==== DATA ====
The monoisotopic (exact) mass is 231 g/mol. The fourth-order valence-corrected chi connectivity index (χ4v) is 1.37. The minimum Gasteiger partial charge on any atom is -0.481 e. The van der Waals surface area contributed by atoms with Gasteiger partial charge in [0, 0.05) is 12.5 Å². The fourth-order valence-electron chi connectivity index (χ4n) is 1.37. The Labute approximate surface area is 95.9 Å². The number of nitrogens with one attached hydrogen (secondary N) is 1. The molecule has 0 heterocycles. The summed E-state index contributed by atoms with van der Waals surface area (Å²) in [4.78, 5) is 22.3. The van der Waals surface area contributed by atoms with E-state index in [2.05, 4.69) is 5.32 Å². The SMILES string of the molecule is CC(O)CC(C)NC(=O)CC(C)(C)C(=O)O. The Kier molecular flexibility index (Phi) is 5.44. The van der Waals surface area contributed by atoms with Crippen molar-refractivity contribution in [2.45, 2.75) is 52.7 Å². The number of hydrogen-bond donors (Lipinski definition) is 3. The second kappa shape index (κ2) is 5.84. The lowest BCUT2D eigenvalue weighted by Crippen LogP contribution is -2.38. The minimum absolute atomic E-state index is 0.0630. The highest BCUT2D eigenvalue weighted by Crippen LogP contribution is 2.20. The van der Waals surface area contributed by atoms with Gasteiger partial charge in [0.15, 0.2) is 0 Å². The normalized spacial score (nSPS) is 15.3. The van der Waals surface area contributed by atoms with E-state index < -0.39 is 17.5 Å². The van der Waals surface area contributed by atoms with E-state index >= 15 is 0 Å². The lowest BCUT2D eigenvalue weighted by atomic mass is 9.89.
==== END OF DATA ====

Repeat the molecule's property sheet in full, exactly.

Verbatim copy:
The monoisotopic (exact) mass is 231 g/mol. The fourth-order valence-corrected chi connectivity index (χ4v) is 1.37. The minimum Gasteiger partial charge on any atom is -0.481 e. The van der Waals surface area contributed by atoms with Gasteiger partial charge in [0, 0.05) is 12.5 Å². The fourth-order valence-electron chi connectivity index (χ4n) is 1.37. The Labute approximate surface area is 95.9 Å². The number of nitrogens with one attached hydrogen (secondary N) is 1. The molecule has 0 heterocycles. The summed E-state index contributed by atoms with van der Waals surface area (Å²) in [4.78, 5) is 22.3. The van der Waals surface area contributed by atoms with E-state index in [2.05, 4.69) is 5.32 Å². The SMILES string of the molecule is CC(O)CC(C)NC(=O)CC(C)(C)C(=O)O. The Kier molecular flexibility index (Phi) is 5.44. The van der Waals surface area contributed by atoms with Crippen molar-refractivity contribution in [2.45, 2.75) is 52.7 Å². The number of hydrogen-bond donors (Lipinski definition) is 3. The second kappa shape index (κ2) is 5.84. The lowest BCUT2D eigenvalue weighted by Crippen LogP contribution is -2.38. The minimum absolute atomic E-state index is 0.0630. The highest BCUT2D eigenvalue weighted by Crippen LogP contribution is 2.20. The van der Waals surface area contributed by atoms with Gasteiger partial charge in [0.15, 0.2) is 0 Å². The normalized spacial score (nSPS) is 15.3. The van der Waals surface area contributed by atoms with E-state index < -0.39 is 17.5 Å². The van der Waals surface area contributed by atoms with E-state index >= 15 is 0 Å². The lowest BCUT2D eigenvalue weighted by atomic mass is 9.89.